Last week, we took a look at some good hitters to roster if you’re looking to play a spoiler in a few categories. This week, we take a look at the pitchers.
Now, these guys are a little different. Because they don’t play every day, they won’t make quite the same impact as hitters. But on the other hand, adding these guys will be much easier. It’s a little hard to add hitters in certain positions if you’re already strong there. That’s not the case with pitchers, as different guys are going every day, so activating bench players is more natural.
But enough talking, let’s take a look at some of these pitchers to add for a boost in every pitching category. As a reminder, standard pitching categories are wins, strikeouts, saves, ERA, and WHIP.
Wins: Jake Westbrook, St. Louis Cardinals
First of all, Jake Westbrook is a pretty complete pitcher. Hitters put the ball in play as Westbrook doesn’t strike many out, so his WHIP leaves something to be desired, but it doesn’t really show up in his ERA in a big way. So, he wouldn’t be the worst addition to a pitching staff, although there a few names I am going to list here that I would add before Westbrook if you’re looking for the total package.
But as for wins, it’s hard to beat Westbrook. The Cardinals are one of the best offensive teams in the league. They are second in runs scored and first in batting average, which is phenomenal for a National League team. So, Westbrook will have plenty of runs working for him more often than not.
On top of that, anyone who remembers 2011 knows that this team can close a year out well. If that repeats itself, Westbrook will have even more chances to boost his win total. He currently sits at 11 and with just fewer than two months of baseball remaining, it wouldn’t at all surprise me to see him to get to 16 or more.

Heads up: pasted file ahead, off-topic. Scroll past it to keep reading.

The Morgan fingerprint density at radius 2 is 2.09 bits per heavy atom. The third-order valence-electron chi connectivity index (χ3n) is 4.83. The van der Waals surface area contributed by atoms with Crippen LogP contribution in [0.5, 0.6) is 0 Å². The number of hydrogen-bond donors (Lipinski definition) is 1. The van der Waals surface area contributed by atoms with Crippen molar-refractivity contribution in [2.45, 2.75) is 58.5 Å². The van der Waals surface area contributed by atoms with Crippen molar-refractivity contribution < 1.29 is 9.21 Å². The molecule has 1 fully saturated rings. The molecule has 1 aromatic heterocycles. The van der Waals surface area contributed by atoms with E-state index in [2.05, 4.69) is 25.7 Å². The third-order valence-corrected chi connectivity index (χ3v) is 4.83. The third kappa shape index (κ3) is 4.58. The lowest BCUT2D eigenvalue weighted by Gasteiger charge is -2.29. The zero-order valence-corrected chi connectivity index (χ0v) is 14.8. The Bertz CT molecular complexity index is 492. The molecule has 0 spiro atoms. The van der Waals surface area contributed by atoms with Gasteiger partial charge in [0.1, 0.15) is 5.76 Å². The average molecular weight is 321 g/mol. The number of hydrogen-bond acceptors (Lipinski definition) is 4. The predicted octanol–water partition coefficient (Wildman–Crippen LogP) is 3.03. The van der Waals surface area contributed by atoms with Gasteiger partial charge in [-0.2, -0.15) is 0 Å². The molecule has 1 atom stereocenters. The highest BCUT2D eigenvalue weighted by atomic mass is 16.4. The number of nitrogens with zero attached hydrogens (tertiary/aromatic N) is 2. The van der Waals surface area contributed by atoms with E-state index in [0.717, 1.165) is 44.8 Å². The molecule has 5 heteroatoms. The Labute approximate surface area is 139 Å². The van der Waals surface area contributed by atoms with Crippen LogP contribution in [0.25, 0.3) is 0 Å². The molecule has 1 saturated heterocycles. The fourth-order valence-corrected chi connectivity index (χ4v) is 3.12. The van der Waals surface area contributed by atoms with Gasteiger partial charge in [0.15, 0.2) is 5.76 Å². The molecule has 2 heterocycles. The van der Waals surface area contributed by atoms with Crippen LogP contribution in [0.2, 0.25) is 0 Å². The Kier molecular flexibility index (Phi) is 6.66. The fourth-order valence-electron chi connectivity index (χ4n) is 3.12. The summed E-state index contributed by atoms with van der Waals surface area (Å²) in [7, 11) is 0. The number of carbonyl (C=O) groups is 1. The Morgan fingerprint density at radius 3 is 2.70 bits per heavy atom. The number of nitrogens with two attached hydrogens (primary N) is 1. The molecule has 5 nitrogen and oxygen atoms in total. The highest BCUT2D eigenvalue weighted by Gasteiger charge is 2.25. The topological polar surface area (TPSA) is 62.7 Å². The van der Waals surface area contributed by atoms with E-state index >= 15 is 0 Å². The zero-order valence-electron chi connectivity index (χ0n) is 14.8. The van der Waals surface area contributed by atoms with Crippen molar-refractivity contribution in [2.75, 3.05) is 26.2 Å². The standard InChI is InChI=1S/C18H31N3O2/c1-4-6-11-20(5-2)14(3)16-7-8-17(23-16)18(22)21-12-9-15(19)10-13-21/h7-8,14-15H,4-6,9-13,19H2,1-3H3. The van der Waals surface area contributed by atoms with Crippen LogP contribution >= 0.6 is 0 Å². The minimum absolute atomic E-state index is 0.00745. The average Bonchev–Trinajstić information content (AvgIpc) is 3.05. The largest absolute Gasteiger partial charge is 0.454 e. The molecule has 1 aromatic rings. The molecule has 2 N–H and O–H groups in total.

Strikeouts: Francisco Liriano, Chicago White Sox
I know that people who strike a lot of hitters out and are available in more than half of the leagues are available for a reason. They walk a lot of hitters. But remember that we’re looking at Francisco Liriano as a guy to bring in if you are looking to make up room in strikeouts. Obviously you inherit the risks in the other categories.
But while Liriano has his issues, he’s still completely capable of taking a game over, especially in the strikeout department. Not only does he have more strikeouts than innings pitched in 2012, but the same can be said for his entire career. That’s too good to ignore for someone who’s been around for a few years now.
Additionally, Liriano has good success in his new park of US Cellular Field. Toni Ginnetti of the Chicago Sun-Times quoted Liriano saying the following about the park after he was moved to the White Sox.
‘‘I like pitching here…I’ve pitched here so many times. I’ve pitched good games here, so I’ll try to do the same thing.”
Blunt, but it works well for me. What also works well for me is that he’s thrown a no-hitter in the park. His numbers suggest that he can be a strikeout machine in the American League Central. If he likes the change of settings, it’s even better. Liriano has issues as a fantasy pitcher, but he’ll jack your strikeout totals up.
Saves: Steve Cishek, Miami Marlins
I had to break one of my rules here, as Steve Cishek is owned in more than half of ESPN leagues, but the not many closers are truly available. Think about it, fantasy teams tend to have 2-3 closers, so if you’re in a league with anything more than 10 people, there aren’t many (if any) available. But Cishek is owned in nearly 40 percent of ESPN leagues, which is far too many given how strong he’s pitched. Of all the people I really see being their team’s primary closer for the rest of the year, Cishek is owned in by far the most leagues.